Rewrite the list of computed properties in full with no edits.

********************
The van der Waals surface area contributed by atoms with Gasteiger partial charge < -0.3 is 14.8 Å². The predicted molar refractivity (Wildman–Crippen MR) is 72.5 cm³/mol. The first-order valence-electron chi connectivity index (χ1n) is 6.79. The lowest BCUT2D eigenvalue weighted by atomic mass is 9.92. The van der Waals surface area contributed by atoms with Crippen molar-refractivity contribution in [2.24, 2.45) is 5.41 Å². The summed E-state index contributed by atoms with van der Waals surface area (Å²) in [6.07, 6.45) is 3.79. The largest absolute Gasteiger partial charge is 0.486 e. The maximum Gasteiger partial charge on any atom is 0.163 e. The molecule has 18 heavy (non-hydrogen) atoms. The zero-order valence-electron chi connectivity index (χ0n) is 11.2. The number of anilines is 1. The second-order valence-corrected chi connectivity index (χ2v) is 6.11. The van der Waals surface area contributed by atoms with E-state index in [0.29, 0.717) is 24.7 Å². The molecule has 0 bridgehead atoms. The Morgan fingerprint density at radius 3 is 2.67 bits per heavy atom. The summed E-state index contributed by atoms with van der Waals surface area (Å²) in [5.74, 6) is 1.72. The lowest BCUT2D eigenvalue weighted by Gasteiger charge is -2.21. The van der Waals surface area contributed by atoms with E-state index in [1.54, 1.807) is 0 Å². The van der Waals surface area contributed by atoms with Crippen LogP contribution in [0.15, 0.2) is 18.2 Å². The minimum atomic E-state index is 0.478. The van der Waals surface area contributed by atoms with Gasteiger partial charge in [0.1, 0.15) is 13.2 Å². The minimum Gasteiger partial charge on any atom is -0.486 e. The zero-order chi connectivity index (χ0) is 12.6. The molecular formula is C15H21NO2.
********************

The van der Waals surface area contributed by atoms with Gasteiger partial charge < -0.3 is 14.8 Å². The predicted molar refractivity (Wildman–Crippen MR) is 72.5 cm³/mol. The first-order valence-electron chi connectivity index (χ1n) is 6.79. The lowest BCUT2D eigenvalue weighted by atomic mass is 9.92. The van der Waals surface area contributed by atoms with Crippen molar-refractivity contribution in [2.24, 2.45) is 5.41 Å². The summed E-state index contributed by atoms with van der Waals surface area (Å²) in [6.07, 6.45) is 3.79. The largest absolute Gasteiger partial charge is 0.486 e. The maximum Gasteiger partial charge on any atom is 0.163 e. The molecule has 18 heavy (non-hydrogen) atoms. The zero-order valence-electron chi connectivity index (χ0n) is 11.2. The number of anilines is 1. The second-order valence-corrected chi connectivity index (χ2v) is 6.11. The van der Waals surface area contributed by atoms with E-state index in [0.29, 0.717) is 24.7 Å². The molecule has 0 bridgehead atoms. The Morgan fingerprint density at radius 3 is 2.67 bits per heavy atom. The summed E-state index contributed by atoms with van der Waals surface area (Å²) in [5.74, 6) is 1.72. The lowest BCUT2D eigenvalue weighted by Gasteiger charge is -2.21. The van der Waals surface area contributed by atoms with E-state index in [1.54, 1.807) is 0 Å². The van der Waals surface area contributed by atoms with Crippen LogP contribution in [0.15, 0.2) is 18.2 Å². The minimum atomic E-state index is 0.478. The van der Waals surface area contributed by atoms with Gasteiger partial charge in [0.1, 0.15) is 13.2 Å². The minimum Gasteiger partial charge on any atom is -0.486 e. The zero-order chi connectivity index (χ0) is 12.6. The molecular formula is C15H21NO2.